And yet, beneath the surface is an extensive labyrinth of caves channeling the world’s longest underground river as it meanders 95 miles (153 kilometers) towards the sea. Don’t worry, only the most experienced explorers get the chance to truly lose themselves in the system. You can, and indeed should, however, explore one of the several underground sinkholes, known locally as cenotes, to marvel at the fragile formations of stalactites and stalagmites. Perhaps you’ll even be lucky enough to discover an ancient Mayan relic. Believing that cenotes were sacred entrances into the spiritual underworld, the Maya once used them as burial grounds.
All cenotes are impressive, though those closer to Cancun are often crowded and overpriced. Go to Valladolid. There, you’ll find spectacular cenotes, which you’ll most likely have to yourself, plus you can visit the charming colonial city of Valladolid when you’re finished. Dzitnub, some 4 miles (7 kilometers) southeast of Valladolid, is particularly embellished with stalactites and stalagmites, while just around the corner, Samula is intriguing mostly for the small hole in the rock’s roof, which casts daylight onto the walls and transparent water. Within the city itself, Zaci is a beautiful, partially exposed cavern.
Valladolid is around 100 miles (160 kilometers) west of Cancun on highway 180. The average price for all three cenotes is around 30 pesos.
Go diving in a cenote
5. Exploring the ancient jungle city of Calakmul
Exploring the ancient jungle city of Calakmul
Calakmul’s obscurity in modern times belies its importance in ancient Mayan history. Many visitors are unaware of this forgotten city-state, buried deep in the jungle of Campeche, which dominated the Mayan world from around A.D. 542 – 695. Its size and strength matched only by Tikal inGuatemala. Perhaps this is because of its remoteness. Unlike more renowned ruins like Chichen Itza or Tulum, Calakmul’s (517km) distance from Cancun places it well beyond the tourist circuit. But, if you’re keen to experience a Mayan ruin which is still possible to climb, unspoiled by crowds, steeped in mystery and surrounded by luscious vegetation that roams jaguar and monkey, then set aside a couple of days to visit Calakmul. It may just be you and a few others creeping around its colossal structures and weathering sculptures.
The easiest way to get to Calakmul is to hire a car, head south on highway 307 towards Chetumal, then go west on highway 186 to Uxpujil. It’s a long journey, around 7 hours, so pack lunch and consider staying overnight. Hotel Puerta Calakmul is an elegant lodge near the entrance to Calakmul Biosphere Reserve. The site itself is 37 miles (60 kilometers) south of the highway. Opening hours are between 8am and 5pm. Admission into the site costs 45 pesos, plus you’ll also need to pay 40 pesos to access the biosphere.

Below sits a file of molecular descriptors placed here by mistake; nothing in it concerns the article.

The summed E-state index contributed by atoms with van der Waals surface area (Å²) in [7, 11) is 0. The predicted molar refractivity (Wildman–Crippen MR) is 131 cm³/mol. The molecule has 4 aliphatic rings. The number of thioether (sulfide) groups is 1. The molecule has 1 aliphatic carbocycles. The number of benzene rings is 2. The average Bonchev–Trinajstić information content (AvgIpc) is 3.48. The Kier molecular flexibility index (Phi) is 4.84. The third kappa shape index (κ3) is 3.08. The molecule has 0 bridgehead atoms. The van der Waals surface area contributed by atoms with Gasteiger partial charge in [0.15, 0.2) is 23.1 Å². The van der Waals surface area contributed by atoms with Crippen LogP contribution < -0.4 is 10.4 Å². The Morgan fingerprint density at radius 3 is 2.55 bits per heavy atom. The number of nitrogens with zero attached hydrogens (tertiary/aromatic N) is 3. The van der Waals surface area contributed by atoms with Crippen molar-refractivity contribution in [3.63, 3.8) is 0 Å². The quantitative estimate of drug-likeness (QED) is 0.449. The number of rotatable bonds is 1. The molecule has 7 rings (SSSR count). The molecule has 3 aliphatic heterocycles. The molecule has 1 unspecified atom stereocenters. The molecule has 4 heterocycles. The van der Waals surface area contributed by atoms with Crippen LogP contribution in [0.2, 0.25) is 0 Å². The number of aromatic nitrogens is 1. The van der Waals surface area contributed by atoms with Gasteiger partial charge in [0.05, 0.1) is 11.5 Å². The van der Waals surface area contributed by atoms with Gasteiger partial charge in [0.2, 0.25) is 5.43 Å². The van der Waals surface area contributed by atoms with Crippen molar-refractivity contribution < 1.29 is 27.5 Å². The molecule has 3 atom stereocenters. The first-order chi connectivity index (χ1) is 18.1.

Read more: 6 More Mayan Sites to See on the Yucatan Peninsula
6. Sunsets in Campeche
Sunsets in Campeche
Wherever you catch the sunset, the scene before you is sure to be arresting. But only in Campeche does the fading daylight melt into the pastel-hued colonial buildings, transforming the city into a historic urban rainbow. Campeche is fortunate to face the direction in which the sun sets, overlooking the Gulf of Mexico. Throughout the rest of the day, you can explore the immaculately preserved colonial center and walk along the remnants of its fortress, built in the early 18th century to protect Campeche from pirates.
The city itself dates back to 1540 when it flourished as the region’s main port, although now its economy lags behind those of the other major cities, Cancun and Merida. This, however, doesn’t seem to bother Campechanos, who are rightly proud of their heritage, and have invested great energy into restoring the colonial center and building museums to honor their Mayan heritage.
To experience the city in sunset, begin in the historic center and follow the sun heading west towards the Gulf of Mexico. 59th Street is a place to start because of its particularly impressive architecture. Then walk past the central plaza, arriving at the waterfront, known as the Malecon. From there, you can watch the sun sink behind the horizon, but not before painting the sky with a fiery shade of amber.
Campeche is approximately 248 miles (400 kilometers) west of Cancun. To get there by car take highway 180 westward via Merida, then head south. Otherwise, you catch an ADO bus from the central bus terminal in Cancun. Return tickets cost around 450 pesos and the journey lasts approximately 7 hours.
Photos courtesy of Candice Ofulue.